economic status with incidence of NTD, but this has not been analyzed in recent years.
Nutritional markers, particularly maternal serum vitamin B12 and serum and erythrocyte folate, as well as their metabolic indicators of adequacy, have been assessed in relation to the risk of NTD. The results have been inconsistent, some showing no association with NTD prevalence (Wald, 1994). Others have demonstrated low or low normal levels of both vitamin B12 and erythrocyte folate and suggested that both vitamins represent independent risk factors for NTD (Kirke et al., 1993). Methylmalonic acid is elevated in maternal serum of midterm NTD pregnancies (Adams et al., 1995). Some of the women who gave birth to infants with NTDs had elevated homocysteine values (Mills et al., 1995; Steegers-Theunissen et al., 1994). These studies support the proposition that NTD is associated with altered status of vitamin B12, folate, or both during pregnancy.
Teratology Studies. Drugs identified as causes of NTD in humans include folate antagonists (specifically aminopterin, previously used as an antitumor agent) (Thiersch, 1952); carbamazepine (Rosa, 1991) and valproate (commonly used antiepileptic drugs) (Blaw and Woody, 1983; Gomez, 1981; Stanley and Chambers, 1982); and retinoids, including isotretinoin (used to treat acne) (Dai et al., 1989; Hill, 1984) and etretinate (used to treat psoriasis) (Happle et al., 1984). Clomiphene (an oocyte maturation agent) is also suspected as a teratological cause of human NTDs (Wilson, 1973). These agents account for less than 0.1 percent of all NTDs. In general, the induced malformations are not restricted to NTD, and the precise mechanisms of these teratological effects are not clear. Indeed, as with other teratogens, the pharmacological and teratological mechanisms may differ because the embryo, especially at neurulation stages or earlier, is a qualitatively different organism from other developmental stages and the adult.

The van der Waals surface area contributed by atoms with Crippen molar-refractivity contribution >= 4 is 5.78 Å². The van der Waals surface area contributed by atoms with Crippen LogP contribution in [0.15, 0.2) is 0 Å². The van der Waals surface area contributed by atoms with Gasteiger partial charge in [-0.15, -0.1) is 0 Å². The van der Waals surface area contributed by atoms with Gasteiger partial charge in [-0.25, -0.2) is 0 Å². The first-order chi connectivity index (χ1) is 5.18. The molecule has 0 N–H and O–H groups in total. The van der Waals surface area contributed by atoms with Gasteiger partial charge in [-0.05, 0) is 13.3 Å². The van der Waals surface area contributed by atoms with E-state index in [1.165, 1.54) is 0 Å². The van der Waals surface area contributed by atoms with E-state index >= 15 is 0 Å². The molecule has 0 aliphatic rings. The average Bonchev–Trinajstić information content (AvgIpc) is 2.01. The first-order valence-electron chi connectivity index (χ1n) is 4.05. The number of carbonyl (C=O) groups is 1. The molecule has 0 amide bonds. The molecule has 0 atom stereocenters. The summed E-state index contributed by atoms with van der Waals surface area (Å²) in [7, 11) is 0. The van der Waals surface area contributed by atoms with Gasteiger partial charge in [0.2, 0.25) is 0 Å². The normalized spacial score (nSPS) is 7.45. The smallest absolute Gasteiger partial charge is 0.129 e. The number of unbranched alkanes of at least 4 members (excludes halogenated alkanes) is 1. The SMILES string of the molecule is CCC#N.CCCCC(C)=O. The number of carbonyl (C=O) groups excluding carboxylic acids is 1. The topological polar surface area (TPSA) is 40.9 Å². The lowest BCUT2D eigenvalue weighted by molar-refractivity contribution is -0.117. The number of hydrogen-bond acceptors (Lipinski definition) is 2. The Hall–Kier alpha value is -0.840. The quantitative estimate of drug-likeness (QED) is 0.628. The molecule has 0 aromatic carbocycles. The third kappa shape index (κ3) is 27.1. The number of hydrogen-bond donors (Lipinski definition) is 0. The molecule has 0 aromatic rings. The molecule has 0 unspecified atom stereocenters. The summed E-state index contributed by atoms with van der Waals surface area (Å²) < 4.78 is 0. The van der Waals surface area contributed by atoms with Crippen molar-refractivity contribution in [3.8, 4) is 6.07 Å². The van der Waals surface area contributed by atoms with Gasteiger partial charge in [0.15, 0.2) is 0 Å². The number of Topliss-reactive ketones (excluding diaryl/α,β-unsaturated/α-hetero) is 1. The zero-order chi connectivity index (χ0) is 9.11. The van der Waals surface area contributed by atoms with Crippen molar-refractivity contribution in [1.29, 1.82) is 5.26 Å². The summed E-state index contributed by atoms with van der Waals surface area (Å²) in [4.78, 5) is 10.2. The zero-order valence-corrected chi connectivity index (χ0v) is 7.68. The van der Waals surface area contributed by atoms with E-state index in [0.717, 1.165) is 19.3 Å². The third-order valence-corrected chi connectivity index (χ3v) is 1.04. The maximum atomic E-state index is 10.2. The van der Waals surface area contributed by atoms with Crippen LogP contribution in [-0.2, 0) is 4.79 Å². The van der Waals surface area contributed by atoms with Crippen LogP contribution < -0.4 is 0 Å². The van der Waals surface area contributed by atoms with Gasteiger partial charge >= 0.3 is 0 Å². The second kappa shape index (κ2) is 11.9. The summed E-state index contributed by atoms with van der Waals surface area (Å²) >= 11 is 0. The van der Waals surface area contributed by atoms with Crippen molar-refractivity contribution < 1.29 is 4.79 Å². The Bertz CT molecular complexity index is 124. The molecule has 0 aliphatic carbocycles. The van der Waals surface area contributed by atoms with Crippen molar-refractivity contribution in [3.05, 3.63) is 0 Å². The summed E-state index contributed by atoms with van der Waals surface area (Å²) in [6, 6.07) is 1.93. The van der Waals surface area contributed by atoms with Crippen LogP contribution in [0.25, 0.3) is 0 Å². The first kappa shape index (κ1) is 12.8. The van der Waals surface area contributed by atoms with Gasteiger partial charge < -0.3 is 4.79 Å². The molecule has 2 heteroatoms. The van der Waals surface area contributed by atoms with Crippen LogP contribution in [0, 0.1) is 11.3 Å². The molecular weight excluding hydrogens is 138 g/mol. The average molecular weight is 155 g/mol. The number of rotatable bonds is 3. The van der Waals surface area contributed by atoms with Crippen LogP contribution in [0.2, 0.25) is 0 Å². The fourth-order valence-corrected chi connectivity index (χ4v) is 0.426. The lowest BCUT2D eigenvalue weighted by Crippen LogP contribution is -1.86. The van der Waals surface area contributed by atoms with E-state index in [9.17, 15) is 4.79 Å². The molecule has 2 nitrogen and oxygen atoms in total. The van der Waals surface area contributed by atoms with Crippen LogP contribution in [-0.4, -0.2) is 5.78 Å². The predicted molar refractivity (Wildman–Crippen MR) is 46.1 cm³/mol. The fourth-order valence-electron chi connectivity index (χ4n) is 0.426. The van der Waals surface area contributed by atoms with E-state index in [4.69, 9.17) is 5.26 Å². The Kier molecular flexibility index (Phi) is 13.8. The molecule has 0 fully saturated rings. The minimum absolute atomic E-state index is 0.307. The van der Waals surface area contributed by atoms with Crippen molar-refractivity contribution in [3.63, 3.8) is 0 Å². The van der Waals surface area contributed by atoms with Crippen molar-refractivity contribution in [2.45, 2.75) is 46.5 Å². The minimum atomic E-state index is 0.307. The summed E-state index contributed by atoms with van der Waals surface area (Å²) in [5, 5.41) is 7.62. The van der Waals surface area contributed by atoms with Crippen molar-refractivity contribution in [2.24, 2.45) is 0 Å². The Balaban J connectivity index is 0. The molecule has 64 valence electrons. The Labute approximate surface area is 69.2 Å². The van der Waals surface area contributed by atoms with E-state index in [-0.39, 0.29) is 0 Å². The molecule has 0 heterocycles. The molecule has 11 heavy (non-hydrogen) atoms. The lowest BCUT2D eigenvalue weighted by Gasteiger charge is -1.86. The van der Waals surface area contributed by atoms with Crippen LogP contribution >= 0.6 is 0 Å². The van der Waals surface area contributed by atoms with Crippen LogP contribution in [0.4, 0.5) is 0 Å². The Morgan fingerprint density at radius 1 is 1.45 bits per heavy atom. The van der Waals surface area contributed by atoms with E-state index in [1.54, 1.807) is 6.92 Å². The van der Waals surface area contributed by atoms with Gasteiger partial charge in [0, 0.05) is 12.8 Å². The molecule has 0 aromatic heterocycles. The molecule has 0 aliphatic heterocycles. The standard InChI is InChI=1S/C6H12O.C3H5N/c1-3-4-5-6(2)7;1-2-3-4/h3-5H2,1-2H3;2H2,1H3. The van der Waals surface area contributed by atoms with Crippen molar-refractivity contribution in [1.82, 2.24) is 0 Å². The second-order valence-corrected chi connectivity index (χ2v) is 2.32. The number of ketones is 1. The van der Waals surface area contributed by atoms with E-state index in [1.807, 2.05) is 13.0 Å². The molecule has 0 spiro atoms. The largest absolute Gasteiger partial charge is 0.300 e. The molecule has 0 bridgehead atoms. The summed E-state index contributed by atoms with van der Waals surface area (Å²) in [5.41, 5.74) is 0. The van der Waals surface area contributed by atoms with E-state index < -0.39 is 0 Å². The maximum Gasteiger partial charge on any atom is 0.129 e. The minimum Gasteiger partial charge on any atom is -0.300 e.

The possibility that folate might be involved in NTD was first raised by Hibbard (1964). This was followed by observational studies of the effect of both dietary folate and folate supplements on NTD (Table 8-7), nonrandomized intervention studies of folate supplementation (Table 8-8), and randomized prevention studies, most of which were conducted with women who had prior NTD pregnancies (Table 8-8). The best evidence comes from the four randomized prevention trials (Czeizel and Dudas, 1992; Kirke et al., 1992;